Chatsworth: English Baroque Masterpiece

Chatsworth: English Baroque Masterpiece

July 27, 2016

Home to the aristocratic Cavendish family since 1549, and passed down through 16 generations, Chatsworth House is the seat of the Duke and Duchess of Devonshire. 

Standing on the east bank of the River Derwent, Chatsworth looks across to the low hills that divide the Derwent and Wye valleys. The house, set in expansive parkland and backed by wooded, rocky hills rising to heather moorland, contains a unique collection of priceless paintings, furniture, Old Master drawings, neoclassical sculptures, books and other artefacts. Chatsworth has been selected as the United Kingdom's favourite country house several times.

Chatsworth House, Derbyshire.

Chatsworth House, Derbyshire.

Chatsworth House, Derbyshire. South front facade.

Chatsworth House, Derbyshire. A magnificent Hall Bench Settee by William Kent (1685-1748). This type of wooden bench and matching hall furniture were created by William Kent for the great entrance halls of the newly built Palladian mansions of the 18th century. They were the first furnishings to greet any visitor and, through the use of quality materials, skilled workmanship and exquisite design Kent was able to communicate the grandeur, wealth and taste of his patrons (Susan Weber, William Kent Designing Georgian Britain, London, 2013 p. 481).

Chatsworth House, Derbyshire. A superb carved marble baroque door surround

Chatsworth House, The Painted Hall. A superb George II period walnut and gilt armchair, c. 1730

Chatsworth House, The Gallery. Wonderful examples of William Kent furniture

Chatsworth House, The Gallery. Wonderful example of William Kent giltwood chair

Chatsworth House

Chatsworth House, the Wellington Bedroom. A superb Regency satinwood armchair, c. 1830

Chatsworth House, the Smoking Room. An imposing pair of library armchairs of the finest quality, en suite with the pair of sofas from the Painted Hall; possibly by Gillows of Lancaster.

Chatsworth House, the Gallery. A delightful brasswork detail of a fine Regency bookcase or display cabinet, c. 1810.

Chatsworth House, the Staircase. The malachite clock, a part of a suite, gift from the Russian Emperor Nicholas I. 

Chatsworth House, The Painted Hall. Detail of a superb George II period walnut and gilt armchair, c. 1730. Note the crisp carving and the well-balanced ornament.

Chatsworth House, a superbly carved overmantle, attributed to Samuel Watson (1662-1751), who worked in Gibbons's style at Chatsworth between 1691 and 1711.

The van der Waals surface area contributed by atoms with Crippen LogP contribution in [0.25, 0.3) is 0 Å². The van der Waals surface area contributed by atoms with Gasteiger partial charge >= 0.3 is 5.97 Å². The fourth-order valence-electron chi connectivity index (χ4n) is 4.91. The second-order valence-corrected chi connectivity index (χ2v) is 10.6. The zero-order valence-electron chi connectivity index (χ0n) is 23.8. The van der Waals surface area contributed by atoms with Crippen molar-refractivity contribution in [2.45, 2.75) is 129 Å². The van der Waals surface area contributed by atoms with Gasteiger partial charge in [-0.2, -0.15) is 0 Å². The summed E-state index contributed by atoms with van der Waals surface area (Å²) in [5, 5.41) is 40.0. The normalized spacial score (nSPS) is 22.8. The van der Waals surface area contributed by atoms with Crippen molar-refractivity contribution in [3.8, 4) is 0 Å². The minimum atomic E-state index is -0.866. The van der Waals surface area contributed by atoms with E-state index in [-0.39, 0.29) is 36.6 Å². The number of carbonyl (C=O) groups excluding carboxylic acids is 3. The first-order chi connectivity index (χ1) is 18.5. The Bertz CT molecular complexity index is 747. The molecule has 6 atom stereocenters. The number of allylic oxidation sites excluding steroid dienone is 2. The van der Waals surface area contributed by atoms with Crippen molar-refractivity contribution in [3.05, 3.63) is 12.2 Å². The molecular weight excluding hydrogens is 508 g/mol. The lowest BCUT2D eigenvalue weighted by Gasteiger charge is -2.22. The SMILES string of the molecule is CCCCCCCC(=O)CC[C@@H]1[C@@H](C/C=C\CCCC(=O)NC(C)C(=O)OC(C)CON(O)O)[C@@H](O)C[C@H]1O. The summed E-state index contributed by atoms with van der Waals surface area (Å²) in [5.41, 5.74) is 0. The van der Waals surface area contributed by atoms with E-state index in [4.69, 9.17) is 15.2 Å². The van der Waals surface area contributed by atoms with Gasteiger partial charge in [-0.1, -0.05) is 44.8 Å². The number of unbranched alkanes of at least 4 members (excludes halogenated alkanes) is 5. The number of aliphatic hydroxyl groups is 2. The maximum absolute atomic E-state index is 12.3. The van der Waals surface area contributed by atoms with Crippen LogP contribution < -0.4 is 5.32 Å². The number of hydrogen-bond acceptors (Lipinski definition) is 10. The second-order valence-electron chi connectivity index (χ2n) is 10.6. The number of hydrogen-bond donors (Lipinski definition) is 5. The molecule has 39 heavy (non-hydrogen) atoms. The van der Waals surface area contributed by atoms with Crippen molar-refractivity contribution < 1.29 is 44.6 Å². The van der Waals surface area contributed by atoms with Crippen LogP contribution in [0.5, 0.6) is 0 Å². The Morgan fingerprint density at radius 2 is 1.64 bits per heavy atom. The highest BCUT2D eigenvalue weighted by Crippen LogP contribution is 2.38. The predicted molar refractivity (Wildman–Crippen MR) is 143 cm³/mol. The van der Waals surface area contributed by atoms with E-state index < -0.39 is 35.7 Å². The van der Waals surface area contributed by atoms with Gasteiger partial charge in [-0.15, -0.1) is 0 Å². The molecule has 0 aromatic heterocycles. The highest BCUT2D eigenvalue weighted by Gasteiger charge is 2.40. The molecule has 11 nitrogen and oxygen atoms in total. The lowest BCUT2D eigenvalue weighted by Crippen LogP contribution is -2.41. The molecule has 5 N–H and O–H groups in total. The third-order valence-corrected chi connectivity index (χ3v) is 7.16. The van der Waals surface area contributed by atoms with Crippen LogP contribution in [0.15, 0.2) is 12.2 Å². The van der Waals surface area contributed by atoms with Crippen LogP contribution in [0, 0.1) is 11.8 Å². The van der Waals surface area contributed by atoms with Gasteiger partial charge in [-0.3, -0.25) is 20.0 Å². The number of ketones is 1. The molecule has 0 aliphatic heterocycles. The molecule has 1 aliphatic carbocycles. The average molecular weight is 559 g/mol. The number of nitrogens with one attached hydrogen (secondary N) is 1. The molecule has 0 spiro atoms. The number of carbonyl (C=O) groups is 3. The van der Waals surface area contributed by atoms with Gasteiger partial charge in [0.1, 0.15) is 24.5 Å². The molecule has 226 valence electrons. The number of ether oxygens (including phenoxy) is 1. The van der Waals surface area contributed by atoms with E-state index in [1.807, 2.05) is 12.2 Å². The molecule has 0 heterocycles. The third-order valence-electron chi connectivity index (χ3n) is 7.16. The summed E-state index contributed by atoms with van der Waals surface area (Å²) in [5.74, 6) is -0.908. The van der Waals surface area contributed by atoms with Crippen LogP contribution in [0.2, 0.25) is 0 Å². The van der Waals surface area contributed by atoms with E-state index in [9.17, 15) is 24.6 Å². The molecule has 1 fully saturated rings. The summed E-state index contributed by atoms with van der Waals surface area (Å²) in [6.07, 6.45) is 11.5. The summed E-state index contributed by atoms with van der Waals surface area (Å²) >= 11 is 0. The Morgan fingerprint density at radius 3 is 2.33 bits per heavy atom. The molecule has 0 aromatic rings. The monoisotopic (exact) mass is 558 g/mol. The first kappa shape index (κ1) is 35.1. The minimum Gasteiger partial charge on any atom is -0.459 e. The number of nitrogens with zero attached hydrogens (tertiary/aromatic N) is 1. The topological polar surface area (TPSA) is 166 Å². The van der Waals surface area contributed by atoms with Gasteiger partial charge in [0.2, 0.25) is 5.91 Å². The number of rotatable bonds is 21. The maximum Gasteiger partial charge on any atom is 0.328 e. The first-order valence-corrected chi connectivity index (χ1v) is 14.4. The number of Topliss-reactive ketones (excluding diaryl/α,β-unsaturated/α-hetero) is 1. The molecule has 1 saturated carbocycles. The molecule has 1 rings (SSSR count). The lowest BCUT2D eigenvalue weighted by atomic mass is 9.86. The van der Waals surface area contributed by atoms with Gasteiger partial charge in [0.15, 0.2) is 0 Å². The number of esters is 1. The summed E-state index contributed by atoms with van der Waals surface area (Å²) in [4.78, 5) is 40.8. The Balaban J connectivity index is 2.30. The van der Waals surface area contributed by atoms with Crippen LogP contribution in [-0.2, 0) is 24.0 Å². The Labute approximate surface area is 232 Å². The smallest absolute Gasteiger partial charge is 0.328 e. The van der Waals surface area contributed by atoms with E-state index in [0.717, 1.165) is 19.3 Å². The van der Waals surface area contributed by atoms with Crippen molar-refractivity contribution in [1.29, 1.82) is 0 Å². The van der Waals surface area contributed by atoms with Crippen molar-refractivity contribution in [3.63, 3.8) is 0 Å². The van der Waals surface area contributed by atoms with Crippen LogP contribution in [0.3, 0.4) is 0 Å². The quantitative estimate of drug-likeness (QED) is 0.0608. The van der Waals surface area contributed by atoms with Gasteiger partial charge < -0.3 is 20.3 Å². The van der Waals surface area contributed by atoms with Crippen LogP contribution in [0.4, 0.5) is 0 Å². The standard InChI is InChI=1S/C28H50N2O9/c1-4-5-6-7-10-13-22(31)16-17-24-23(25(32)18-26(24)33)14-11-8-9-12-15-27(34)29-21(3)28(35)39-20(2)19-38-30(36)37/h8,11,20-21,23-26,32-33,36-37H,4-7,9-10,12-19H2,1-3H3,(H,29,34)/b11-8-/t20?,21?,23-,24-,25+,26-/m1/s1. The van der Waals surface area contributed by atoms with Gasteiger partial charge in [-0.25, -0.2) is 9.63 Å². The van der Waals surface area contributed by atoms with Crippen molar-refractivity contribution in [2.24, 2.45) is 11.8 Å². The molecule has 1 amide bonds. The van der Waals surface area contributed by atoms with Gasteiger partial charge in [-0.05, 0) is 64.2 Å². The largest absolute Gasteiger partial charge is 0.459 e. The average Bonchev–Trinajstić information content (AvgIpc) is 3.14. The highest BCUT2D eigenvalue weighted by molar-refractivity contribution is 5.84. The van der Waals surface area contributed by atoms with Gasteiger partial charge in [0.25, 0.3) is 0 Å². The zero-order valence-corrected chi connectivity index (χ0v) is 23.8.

Chatsworth House, a detail of superb wood carvings attributed to Samuel Watson (1662-1751), who worked in Gibbons's style at Chatsworth between 1691 and 1711.

Chatsworth House, a detail of superb wood carvings attributed to Samuel Watson (1662-1751), who worked in Gibbons's style at Chatsworth between 1691 and 1711.

Chatsworth House, a detail of superb wood carvings attributed to Samuel Watson (1662-1751), who worked in Gibbons's style at Chatsworth between 1691 and 1711.

Chatsworth House, a detail of superb wood carvings attributed to Samuel Watson (1662-1751), who worked in Gibbons's style at Chatsworth between 1691 and 1711.

Chatsworth House, a detail of superb wood carvings attributed to Samuel Watson (1662-1751), who worked in Gibbons's style at Chatsworth between 1691 and 1711.

Chatsworth House, a detail of superb wood carvings attributed to Samuel Watson (1662-1751), who worked in Gibbons's style at Chatsworth between 1691 and 1711.

Chatsworth House, Derbyshire. Superbly carved overmantle in the State Dining Room (originally the Great Chamber), attributed to Samuel Watson (1662-1751), who worked in Gibbons's style at Chatsworth between 1691 and 1711.

Chatsworth House, the State Dining Room (originally the Great Chamber). A detail of the fireplace carving, attributed to Samuel Watson (1662-1751), who worked in Gibbons's style at Chatsworth between 1691 and 1711.

Chatsworth House, a detail of superb wood carvings attributed to Samuel Watson (1662-1751), who worked in Gibbons's style at Chatsworth between 1691 and 1711.

Chatsworth House, a detail of superb wood carvings attributed to Samuel Watson (1662-1751), who worked in Gibbons's style at Chatsworth between 1691 and 1711.